Creating a trading plan
If you’re serious about becoming a trader, a trading plan will be vital. Here we discuss some important assets your trading plan should contain.
Assessing your skill
Have you tested your strategy? Are you confident that it would work? Can you follow your strategy without hesitation? If you haven’t mastered your trading strategy yet, it might be best to practice and tweak it until you’re confident in implementing it.
Trading can be an emotional rollercoaster, so it’s important that you trade stress-free – if you’re facing personal challenges or not up to the challenge of trading, it would be recommended not to place the trade. Be sure that you only open a position if you’re emotionally and psychologically ready.
Set your risk level
When trading, you should set a risk level that you’re comfortable with. Professional traders tend to risk no more than anywhere between 1-5% of their capital – what you choose should be dependent on your trading style and risk tolerance.
Set yourself goals
Before you start trading, you should set yourself goals in terms of realistic profit targets and risk/reward ratios. As a trader you should set weekly, monthly and yearly profit goals and assess them regularly to see if you’re on track.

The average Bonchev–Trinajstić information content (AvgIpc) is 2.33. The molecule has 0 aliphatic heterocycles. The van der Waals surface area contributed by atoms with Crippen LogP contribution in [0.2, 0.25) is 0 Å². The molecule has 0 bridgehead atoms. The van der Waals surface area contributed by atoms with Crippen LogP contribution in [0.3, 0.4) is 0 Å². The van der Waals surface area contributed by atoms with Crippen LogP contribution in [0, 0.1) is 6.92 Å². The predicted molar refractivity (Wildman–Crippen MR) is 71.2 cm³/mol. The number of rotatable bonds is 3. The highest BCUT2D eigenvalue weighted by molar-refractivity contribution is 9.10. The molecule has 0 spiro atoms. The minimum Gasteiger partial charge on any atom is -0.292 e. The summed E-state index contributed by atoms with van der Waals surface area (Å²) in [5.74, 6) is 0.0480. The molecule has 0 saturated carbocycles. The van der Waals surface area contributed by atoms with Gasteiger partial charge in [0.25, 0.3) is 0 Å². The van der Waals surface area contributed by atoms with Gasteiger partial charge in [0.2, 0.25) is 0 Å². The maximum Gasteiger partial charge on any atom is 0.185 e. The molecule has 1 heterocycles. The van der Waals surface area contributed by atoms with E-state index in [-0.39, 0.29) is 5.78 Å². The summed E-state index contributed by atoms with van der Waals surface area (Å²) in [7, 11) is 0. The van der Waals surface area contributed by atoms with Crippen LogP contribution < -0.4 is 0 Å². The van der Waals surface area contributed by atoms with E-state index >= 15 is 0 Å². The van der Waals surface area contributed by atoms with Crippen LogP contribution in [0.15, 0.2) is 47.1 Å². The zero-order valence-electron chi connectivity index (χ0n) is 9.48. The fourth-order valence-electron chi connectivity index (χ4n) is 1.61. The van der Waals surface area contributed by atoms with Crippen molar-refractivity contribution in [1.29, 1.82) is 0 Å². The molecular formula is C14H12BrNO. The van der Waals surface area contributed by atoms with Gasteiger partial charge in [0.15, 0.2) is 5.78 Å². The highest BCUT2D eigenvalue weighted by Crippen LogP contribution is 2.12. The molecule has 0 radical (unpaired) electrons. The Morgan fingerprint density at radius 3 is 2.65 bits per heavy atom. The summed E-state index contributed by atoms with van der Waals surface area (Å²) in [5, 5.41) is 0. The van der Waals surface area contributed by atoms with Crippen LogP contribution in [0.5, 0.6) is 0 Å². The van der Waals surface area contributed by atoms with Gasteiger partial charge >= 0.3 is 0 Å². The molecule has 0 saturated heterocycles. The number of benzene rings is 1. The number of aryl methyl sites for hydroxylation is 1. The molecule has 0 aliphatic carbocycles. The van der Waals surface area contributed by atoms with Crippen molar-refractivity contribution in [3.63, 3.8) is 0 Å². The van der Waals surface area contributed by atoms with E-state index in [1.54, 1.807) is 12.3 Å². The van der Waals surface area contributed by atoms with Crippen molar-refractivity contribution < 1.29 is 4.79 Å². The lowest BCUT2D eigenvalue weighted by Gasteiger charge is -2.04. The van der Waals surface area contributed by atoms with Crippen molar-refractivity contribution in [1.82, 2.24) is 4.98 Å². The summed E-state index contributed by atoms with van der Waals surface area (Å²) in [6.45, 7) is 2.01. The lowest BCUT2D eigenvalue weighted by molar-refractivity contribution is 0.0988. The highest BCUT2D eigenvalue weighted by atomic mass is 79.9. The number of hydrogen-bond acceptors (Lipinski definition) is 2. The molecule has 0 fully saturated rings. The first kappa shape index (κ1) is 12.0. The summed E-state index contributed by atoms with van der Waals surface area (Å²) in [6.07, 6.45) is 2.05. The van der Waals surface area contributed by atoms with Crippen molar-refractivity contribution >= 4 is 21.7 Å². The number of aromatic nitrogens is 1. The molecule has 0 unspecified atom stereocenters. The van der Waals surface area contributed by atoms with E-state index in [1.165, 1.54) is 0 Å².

Prepare for trading
Before you start each trading day you could follow a series of steps before placing your first trade. For example, research the major news announcements for the day, set up support and resistance zones on your charts, or even read through your trading plan.
Entry and exit rules
Before entering a trade you should know where your stop loss and profit targets are going to be placed.
When entering a trade, the entry should be based on a tested trading strategy. Your trading plan should highlight exactly when and where you are going to enter, what the indicators need to be doing, what the pricing action needs to be doing, and what’s occurring on the different time frames in order for you to enter the trade.
You should then be prepared to exit the trade at your pre-defined target – while it may be tempting to keep the position open if the markets are moving in your favour, they could change at any given moment.
Keeping a record of your overall trading performance can help analyse how effective your trading strategy is, and can highlight where you’ve gone wrong if you experience a period of losing trades.
Key information to make note of could be:
Your entry price
Your exit price
Your original stop loss and take profit levels
The position size
Comments on why you entered the trade
Your emotions during the trade
Your profit or loss
A screenshot of the chart at the time of entry and exit
Having a plan is crucial if you want to become a consistent trader – never underestimate the power of planning.